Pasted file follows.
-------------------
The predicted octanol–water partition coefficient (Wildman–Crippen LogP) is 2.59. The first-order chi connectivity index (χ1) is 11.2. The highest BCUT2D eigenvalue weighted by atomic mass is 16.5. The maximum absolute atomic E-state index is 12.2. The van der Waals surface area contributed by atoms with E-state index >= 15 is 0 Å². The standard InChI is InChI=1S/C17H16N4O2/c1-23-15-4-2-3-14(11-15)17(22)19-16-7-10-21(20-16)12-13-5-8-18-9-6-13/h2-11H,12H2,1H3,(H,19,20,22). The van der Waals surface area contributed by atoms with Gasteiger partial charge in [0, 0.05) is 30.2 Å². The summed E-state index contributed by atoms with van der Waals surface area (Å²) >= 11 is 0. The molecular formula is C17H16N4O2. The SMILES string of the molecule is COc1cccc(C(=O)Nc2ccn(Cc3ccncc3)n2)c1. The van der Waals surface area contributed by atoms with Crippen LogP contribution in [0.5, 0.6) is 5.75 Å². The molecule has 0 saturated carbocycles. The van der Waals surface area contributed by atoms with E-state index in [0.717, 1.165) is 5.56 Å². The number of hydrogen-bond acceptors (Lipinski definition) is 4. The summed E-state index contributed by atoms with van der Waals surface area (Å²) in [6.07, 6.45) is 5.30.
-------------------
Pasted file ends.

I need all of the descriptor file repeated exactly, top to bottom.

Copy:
The predicted octanol–water partition coefficient (Wildman–Crippen LogP) is 2.59. The first-order chi connectivity index (χ1) is 11.2. The highest BCUT2D eigenvalue weighted by atomic mass is 16.5. The maximum absolute atomic E-state index is 12.2. The van der Waals surface area contributed by atoms with E-state index >= 15 is 0 Å². The standard InChI is InChI=1S/C17H16N4O2/c1-23-15-4-2-3-14(11-15)17(22)19-16-7-10-21(20-16)12-13-5-8-18-9-6-13/h2-11H,12H2,1H3,(H,19,20,22). The van der Waals surface area contributed by atoms with Gasteiger partial charge in [0, 0.05) is 30.2 Å². The summed E-state index contributed by atoms with van der Waals surface area (Å²) >= 11 is 0. The molecular formula is C17H16N4O2. The SMILES string of the molecule is COc1cccc(C(=O)Nc2ccn(Cc3ccncc3)n2)c1. The van der Waals surface area contributed by atoms with Crippen LogP contribution in [0.5, 0.6) is 5.75 Å². The molecule has 0 saturated carbocycles. The van der Waals surface area contributed by atoms with E-state index in [0.717, 1.165) is 5.56 Å². The number of hydrogen-bond acceptors (Lipinski definition) is 4. The summed E-state index contributed by atoms with van der Waals surface area (Å²) in [6.07, 6.45) is 5.30.